Associated Newspapers apologises to Tory peer Lord Sheikh for alleging that he ‘rubbed shoulders’ with people with antisemitic or extremist views
Associated Newspapers has apologised in court to the Conservative peer Lord Mohamed Sheikh for alleging that he ‘rubbed shoulders’ with people with antisemitic or extremist views.
The story, published on MailOnline in August 2018, focused on Lord Sheikh’s attendance at a conference in Tunisia in 2014, where Jeremy Corbyn had participated in a wreath-laying ceremony.
The article categorised the Tunisian event as a ‘conference of hate’ and accused the peer of ‘rubbing shoulders with Islamists, hate preachers and Holocaust deniers for years’.
It reported that two Conservative MPs, Robert Halfon and Zac Goldsmith, had demanded an investigation into Lord Sheikh’s attendance.
Lord Sheikh has been engaged in the promotion of inter-racial and inter-faith understanding, tolerance and respect both before and since his 2006 appointment as a life peer
Lord Sheikh, right, and his wife Guli Moradova, left, whom he married in 2018
The Tory grandee, who both before and since his 2006 appointment as a life peer has been actively engaged in the promotion of inter-racial and inter-faith understanding, tolerance and respect, found the article deeply distressing.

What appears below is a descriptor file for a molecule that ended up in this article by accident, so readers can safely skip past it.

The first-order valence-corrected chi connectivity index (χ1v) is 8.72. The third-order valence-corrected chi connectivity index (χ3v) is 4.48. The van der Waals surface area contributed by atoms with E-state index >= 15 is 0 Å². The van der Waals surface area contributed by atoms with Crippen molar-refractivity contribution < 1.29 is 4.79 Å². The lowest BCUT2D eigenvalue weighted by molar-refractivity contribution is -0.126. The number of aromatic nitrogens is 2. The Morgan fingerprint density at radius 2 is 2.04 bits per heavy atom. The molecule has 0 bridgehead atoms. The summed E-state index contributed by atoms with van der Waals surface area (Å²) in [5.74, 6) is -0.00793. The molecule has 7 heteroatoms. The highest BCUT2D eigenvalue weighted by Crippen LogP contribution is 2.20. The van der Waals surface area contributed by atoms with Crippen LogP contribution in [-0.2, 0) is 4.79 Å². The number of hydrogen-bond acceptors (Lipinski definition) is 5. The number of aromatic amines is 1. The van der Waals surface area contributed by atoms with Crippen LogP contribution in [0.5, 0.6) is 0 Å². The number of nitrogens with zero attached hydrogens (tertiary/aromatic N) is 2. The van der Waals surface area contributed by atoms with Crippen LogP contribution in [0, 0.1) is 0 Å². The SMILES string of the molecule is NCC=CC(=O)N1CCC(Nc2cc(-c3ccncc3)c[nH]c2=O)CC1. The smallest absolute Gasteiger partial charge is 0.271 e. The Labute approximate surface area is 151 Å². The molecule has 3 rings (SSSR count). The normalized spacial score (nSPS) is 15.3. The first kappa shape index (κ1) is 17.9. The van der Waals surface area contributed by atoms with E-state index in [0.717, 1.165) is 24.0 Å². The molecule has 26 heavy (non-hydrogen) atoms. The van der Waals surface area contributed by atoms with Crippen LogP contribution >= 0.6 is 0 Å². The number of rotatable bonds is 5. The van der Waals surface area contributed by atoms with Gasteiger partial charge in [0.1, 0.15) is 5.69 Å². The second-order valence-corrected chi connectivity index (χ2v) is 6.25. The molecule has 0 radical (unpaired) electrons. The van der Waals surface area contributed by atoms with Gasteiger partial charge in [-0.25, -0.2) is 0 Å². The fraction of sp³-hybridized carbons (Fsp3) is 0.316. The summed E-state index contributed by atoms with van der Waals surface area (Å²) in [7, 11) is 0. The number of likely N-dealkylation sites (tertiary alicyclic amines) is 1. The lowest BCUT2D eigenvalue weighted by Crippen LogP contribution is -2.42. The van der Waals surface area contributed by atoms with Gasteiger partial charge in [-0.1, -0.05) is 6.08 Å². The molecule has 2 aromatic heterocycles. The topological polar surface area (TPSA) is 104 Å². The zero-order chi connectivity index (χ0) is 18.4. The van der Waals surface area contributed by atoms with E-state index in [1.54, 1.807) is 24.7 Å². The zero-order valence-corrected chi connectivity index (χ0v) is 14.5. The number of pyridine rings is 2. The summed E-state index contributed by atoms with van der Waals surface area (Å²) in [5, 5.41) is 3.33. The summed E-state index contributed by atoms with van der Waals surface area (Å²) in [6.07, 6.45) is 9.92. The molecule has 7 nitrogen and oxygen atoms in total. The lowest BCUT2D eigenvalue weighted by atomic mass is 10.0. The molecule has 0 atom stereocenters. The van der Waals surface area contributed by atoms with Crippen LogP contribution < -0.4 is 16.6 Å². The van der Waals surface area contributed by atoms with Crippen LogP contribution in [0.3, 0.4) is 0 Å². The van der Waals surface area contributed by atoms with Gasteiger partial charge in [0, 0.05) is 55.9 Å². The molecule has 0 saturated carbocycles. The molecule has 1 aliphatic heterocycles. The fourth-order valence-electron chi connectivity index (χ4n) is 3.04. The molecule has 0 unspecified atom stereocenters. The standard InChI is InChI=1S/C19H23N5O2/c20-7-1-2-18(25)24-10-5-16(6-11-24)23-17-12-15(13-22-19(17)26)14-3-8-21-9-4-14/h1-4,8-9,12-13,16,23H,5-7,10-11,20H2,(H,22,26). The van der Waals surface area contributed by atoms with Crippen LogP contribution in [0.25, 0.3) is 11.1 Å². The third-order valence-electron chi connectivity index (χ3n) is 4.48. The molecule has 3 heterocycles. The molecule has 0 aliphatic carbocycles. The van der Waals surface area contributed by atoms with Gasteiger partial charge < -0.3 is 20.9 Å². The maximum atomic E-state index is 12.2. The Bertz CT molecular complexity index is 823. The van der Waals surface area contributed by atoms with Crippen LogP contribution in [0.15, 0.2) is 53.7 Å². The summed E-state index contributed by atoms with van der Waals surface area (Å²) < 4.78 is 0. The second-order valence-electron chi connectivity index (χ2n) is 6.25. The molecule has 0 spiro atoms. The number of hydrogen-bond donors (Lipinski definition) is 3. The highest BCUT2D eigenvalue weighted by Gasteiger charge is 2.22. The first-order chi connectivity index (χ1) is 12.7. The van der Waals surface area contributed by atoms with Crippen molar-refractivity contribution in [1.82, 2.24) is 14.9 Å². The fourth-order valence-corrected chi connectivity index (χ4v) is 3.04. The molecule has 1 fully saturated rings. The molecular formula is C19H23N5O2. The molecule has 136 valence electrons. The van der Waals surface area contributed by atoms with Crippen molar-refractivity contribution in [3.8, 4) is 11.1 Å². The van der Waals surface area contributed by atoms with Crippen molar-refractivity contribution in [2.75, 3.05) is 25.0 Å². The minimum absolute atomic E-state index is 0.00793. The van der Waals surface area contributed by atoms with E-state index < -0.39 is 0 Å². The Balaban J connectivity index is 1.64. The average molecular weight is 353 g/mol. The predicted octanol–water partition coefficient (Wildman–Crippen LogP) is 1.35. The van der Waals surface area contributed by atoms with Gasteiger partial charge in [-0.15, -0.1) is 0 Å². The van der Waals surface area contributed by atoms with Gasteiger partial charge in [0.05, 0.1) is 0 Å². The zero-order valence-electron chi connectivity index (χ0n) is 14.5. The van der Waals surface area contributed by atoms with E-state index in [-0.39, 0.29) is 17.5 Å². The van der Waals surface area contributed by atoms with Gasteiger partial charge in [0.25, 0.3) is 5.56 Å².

This was especially the case as he supports a wide range of charitable and humanitarian causes, both Muslim and non-Muslim, several of which he is a patron, and is a member of the All-Party Parliamentary Group against Anti-Semitism.
Although Lord Sheikh did attend the conference in Tunisia, the speech he delivered advocated that to achieve a lasting peace, a two-state solution should provide for security for the State of Israel and respect for the rights of Palestinian people.
This was in line with the policy position of the British Government. Lord Sheikh played no part in the wreath-laying ceremony attended by Mr Corbyn, and was not aware of it until it was reported by the Daily Mail.
In November 2018, the Conservative Party’s independent Code of Conduct panel dismissed the complaint brought by Mr Halfon and Mr Goldsmith, though the original article remained online.
Last year, Associated Newspapers notified Lord Sheikh that the story had been removed, and offered to publish a correction and apology and to pay compensation as well as legal costs. That offer was accepted by Lord Sheikh.
Associated Newspapers and MailOnline accept that the very serious allegations which were published about Lord Sheikh were untrue and have undertaken not to repeat them.
In recognition, the Conservative peer is content to let the matter rest and considers his reputation fully vindicated.